Ground Beetle assemblages on Illinois algific slopes: a rare habitat threatened by climate change

Steven J. Taylor, Alan D. Yanahan

Research output: Book/Report/Conference proceedingTechnical report

Abstract

Here, we report on a preliminary inventory of ground beetles (Insecta: Coleoptera: Carabidae) conducted inthe Driftless Area by sampling three algific slope sites and three non-­‐algific slope sites. The ground beetles are a fairly diverse family with a variety of degrees of generalist and specialist predators (such as those feeding only on snails) and scavengers, ranging from widely distributed common species found even in agricultural settings, to narrowly endemic species known only from a single site. These beetles in general are easily captured using pitfall traps, making it possible to obtain quantifiable data with relative ease (Julio 2010). Ground beetles are found in a wide variety of habitat types, from prairies to bottomland forests, and from the arctic to the tropics, with unique community assemblages in differing habitats (Lövei and Sunderland 1996, Ribera et al. 2001). Finally, these beetles repeatedly have been shown to be useful bioindicators (Eyre et al. 1996, Rainio and Niemelä 2003) and have already been successfully used in a wide variety of ecological studies (e.g., Stork 1990).We studied ground beetle communities of talus slopes in the Driftless Area in relation to a variety of habitat parameters, 1) to gain an understanding of the diversity of species present at these sites; 2) to associate assemblages of species, or shifts in species assemblages with differences in habitat parameters, especially temperature; and 3) to evaluate ground beetle assemblages associated with colder talus slopes relative to those associated with talus slopes generally lacking properties of algific slopes, in hopes of predicting possible changes in ground beetle assemblages that might be experienced as algific slopes are lost in Illinois due to changing climatic conditions, perhaps identifying species in danger of being extirpated from the state.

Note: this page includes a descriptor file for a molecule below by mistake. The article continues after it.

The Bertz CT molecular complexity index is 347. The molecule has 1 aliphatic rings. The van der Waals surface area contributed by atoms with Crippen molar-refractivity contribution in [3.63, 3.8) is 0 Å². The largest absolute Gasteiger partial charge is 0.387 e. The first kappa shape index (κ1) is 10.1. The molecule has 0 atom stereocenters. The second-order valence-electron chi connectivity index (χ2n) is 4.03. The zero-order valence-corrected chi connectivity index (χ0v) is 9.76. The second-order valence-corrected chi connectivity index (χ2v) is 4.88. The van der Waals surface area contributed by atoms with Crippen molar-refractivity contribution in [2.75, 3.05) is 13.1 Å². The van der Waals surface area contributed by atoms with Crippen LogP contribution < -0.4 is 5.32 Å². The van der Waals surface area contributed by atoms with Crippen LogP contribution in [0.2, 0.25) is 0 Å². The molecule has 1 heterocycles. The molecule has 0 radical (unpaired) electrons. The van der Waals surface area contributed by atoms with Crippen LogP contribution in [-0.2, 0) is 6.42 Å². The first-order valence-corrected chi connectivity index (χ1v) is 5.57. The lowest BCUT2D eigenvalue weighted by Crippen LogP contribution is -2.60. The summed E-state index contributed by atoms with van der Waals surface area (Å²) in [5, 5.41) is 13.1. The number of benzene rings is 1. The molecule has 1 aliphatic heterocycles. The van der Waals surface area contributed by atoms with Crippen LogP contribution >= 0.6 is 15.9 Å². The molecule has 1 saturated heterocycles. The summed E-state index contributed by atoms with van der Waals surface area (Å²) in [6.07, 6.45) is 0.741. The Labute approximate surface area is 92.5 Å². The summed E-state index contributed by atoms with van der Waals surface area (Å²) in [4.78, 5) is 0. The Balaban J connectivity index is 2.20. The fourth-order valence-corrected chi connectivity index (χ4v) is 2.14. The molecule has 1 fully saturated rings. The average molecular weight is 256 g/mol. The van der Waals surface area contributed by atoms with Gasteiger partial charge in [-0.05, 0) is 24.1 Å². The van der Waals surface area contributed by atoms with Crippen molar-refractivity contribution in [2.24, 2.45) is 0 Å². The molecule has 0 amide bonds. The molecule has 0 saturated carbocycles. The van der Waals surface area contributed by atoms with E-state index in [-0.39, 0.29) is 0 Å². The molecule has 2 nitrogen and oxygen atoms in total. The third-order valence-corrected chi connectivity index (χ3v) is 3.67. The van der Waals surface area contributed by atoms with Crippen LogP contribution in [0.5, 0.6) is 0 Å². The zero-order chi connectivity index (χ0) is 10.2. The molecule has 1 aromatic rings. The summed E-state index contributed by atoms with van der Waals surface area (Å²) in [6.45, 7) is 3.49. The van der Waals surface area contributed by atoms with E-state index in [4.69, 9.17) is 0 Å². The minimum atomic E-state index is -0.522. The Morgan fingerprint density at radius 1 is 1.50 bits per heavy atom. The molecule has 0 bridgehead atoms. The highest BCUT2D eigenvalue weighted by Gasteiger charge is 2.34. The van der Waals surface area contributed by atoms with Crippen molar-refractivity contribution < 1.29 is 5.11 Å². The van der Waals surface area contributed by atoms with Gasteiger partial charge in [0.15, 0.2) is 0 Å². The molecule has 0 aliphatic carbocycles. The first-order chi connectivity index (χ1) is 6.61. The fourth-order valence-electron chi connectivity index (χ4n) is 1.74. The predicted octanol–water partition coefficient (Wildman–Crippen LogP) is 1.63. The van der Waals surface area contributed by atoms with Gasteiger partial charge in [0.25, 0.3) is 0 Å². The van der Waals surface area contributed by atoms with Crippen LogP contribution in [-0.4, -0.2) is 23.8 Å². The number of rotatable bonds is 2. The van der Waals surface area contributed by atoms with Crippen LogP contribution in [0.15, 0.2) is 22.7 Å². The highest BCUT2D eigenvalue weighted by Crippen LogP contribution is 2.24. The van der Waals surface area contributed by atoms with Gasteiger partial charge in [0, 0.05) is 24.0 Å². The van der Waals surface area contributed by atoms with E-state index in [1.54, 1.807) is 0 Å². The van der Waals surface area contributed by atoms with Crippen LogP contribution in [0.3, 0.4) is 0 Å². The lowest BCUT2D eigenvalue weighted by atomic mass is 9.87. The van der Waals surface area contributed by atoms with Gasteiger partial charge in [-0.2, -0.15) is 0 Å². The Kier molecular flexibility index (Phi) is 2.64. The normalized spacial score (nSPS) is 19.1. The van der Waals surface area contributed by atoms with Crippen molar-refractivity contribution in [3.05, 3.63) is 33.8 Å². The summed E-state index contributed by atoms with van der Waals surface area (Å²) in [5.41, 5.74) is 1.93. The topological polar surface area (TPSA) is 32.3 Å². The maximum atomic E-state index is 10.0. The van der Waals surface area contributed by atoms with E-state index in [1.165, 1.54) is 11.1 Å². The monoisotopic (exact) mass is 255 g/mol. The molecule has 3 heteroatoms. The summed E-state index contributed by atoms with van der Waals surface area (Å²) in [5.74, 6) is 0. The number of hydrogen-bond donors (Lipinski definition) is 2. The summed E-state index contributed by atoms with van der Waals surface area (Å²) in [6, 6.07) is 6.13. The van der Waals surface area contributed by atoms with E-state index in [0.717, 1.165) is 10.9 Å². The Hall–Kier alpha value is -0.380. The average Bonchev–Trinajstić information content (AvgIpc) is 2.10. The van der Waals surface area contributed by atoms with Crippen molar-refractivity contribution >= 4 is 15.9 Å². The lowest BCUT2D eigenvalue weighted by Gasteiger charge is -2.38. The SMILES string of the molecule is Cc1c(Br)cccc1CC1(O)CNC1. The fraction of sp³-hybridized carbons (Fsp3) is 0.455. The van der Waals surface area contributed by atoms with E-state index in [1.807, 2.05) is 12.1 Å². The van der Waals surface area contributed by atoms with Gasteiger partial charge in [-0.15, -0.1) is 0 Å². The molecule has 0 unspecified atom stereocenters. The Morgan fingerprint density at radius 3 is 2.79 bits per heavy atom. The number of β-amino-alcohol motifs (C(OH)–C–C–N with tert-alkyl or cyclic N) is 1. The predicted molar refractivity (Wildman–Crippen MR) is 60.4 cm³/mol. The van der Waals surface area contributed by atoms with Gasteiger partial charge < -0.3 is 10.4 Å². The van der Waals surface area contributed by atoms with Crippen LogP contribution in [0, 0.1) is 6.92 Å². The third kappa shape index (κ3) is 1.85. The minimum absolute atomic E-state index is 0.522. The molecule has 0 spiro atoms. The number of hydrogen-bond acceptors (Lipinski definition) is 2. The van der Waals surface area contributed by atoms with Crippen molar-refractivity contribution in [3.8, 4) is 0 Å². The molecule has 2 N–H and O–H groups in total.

Original languageEnglish (US)
PublisherIllinois Natural History Survey
StatePublished - Jan 5 2013

Publication series

NameINHS Technical Report 2013 (01)
No.1

Keywords

  • INHS

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